Article | Published:

Animal Models

Maternal high-fat diet reversal improves placental hemodynamics in a nonhuman primate model of diet-induced obesity

International Journal of Obesity (2018) | Download Citation

Abstract

Background

In a Japanese macaque model of diet-induced obesity, we have previously demonstrated that consumption of a high-fat, “Western-style” diet (WSD) is associated with placental dysfunction and adverse pregnancy outcomes, independent of an obese maternal phenotype. Specifically, we have reported decreased uterine placental blood flow and increased inflammation with maternal WSD consumption. We also previously investigated the use of a promising therapeutic intervention that mitigated the adverse placental effects of a WSD but had unexpected detrimental effects on fetal pancreatic development. Thus, the objective of the current study was to determine whether simple preconception diet reversal (REV) would improve placental function.

Methods

Female Japanese macaques were divided into three groups: REV animals (n = 5) were switched from a chronic WSD (36% fat) to a low fat, CON diet (14% fat) prior to conception and throughout pregnancy. The CON (n = 6) and WSD (n = 6) cohorts were maintained on their respective diets throughout pregnancy. Maternal body weight and composition were regularly assessed and advanced noninvasive imaging was performed at midgestation (gestational day 90, G90, or 0.5 of gestation, where full term is G175), and G129, 1 day prior to C-section delivery at G130 (0.75 of gestation). Imaging studies comprised Doppler ultrasound (US), contrast-enhanced US, and dynamic contrast-enhanced magnetic resonance imaging to assess uteroplacental hemodynamics and maternal-side placental perfusion.

Results

Dietary intervention resulted in significant maternal weight loss prior to pregnancy, and improved lean to fat mass ratio. By advanced imaging we demonstrated that a chronic WSD led to decreased blood flow velocity in the intervillous space, delayed blood flow transfer through the maternal spiral arteries, and reduced total placental blood flow compared to CON fed animals. Dietary reversal ameliorated these concerning derangements, restoring these hemodynamic parameters to CON levels.

Conclusions

Preconception dietary modification has beneficial effects on the maternal metabolic phenotype, and results in improved placental hemodynamics.

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Acknowledgments

The authors thank Diana Takahashi, Karalee Baquero, Jessica Walker, Peter Blundell, and Tyler Dean (Oregon National Primate Research Center) for technical assistance and guidance with the animal studies.

Funding

Supported by NIH #R21HD076265, and NIH #R24DK0909640. In addition, research reported in this publication was supported by the Office of the Director, National Institutes of Health of the National Institutes of Health under Award Number P51OD011092. The content is solely the responsibility of the authors and does not necessarily represent the official views of the National Institutes of Health.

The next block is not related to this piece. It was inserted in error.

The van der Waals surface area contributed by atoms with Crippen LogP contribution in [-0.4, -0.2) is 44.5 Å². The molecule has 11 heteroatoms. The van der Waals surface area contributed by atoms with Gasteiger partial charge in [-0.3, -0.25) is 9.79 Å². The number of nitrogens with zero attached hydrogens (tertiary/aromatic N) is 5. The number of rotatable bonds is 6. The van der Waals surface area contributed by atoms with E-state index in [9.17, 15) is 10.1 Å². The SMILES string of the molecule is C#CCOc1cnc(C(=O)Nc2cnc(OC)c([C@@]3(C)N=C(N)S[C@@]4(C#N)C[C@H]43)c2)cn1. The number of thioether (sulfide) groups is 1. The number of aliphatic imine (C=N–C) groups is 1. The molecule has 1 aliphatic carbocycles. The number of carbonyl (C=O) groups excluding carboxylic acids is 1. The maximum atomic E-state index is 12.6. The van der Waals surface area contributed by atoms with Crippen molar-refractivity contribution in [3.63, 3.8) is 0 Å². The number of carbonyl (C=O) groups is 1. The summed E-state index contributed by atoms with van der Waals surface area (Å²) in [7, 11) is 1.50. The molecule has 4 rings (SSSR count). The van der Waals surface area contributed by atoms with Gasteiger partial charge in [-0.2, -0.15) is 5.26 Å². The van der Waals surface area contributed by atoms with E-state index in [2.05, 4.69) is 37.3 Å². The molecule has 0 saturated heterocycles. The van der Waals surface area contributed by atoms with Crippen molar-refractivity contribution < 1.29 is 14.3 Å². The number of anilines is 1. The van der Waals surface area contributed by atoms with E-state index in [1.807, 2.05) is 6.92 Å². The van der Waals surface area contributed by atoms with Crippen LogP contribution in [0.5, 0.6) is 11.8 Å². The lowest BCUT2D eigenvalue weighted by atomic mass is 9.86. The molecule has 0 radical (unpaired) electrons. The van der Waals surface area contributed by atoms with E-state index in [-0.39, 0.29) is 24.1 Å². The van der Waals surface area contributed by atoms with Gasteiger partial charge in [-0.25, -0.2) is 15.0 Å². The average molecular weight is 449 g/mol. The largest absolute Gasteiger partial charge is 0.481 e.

Author information

Affiliations

  1. Department of Obstetrics & Gynecology, Oregon Health & Science University, 3181 S W Sam Jackson Park Rd, Portland, OR, 97239, USA

    • Jennifer A. Salati
    • , Jamie O. Lo
    •  & Antonio E. Frias
  2. Division of Reproductive and Developmental Sciences, Oregon National Primate Research Center, Oregon Health & Science University, 505 NW 185th Ave, Beaverton, OR, 97006, USA

    • Victoria H. J. Roberts
    • , Katherine S. Lewandowski
    •  & Antonio E. Frias
  3. Advanced Imaging Research Center, Oregon Health & Science University, 3181 S W Sam Jackson Park Rd, Portland, OR, 97239, USA

    • Matthias C. Schabel
    •  & Christopher D. Kroenke
  4. Utah Center for Advanced Imaging Research, University of Utah, Salt Lake City, UT, 84112, USA

    • Matthias C. Schabel
  5. Division of Neuroscience, Oregon National Primate Research Center, Oregon Health & Science University, Beaverton, 505 NW 185th Ave, Beaverton, OR, 97006, USA

    • Christopher D. Kroenke
  6. Knight Cardiovascular Institute, Oregon Health & Science University, 3303 S W Bond Ave., Portland, OR, 97239, USA

    • Jonathan R. Lindner
  7. Division of Cardiometabolic Health, Oregon National Primate Research Center, Oregon Health & Science University, 505 NW 185th Ave, Beaverton, OR, 97006, USA

    • Jonathan R. Lindner
  8. Novo Nordisk Research Center, 530 Fairview Ave N #5000, Seattle, WA, 98109, USA

    • Kevin L. Grove

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Conflict of interest

The authors declare that they have no conflict of interest.

Corresponding author

Correspondence to Victoria H. J. Roberts.

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DOI

https://doi.org/10.1038/s41366-018-0145-7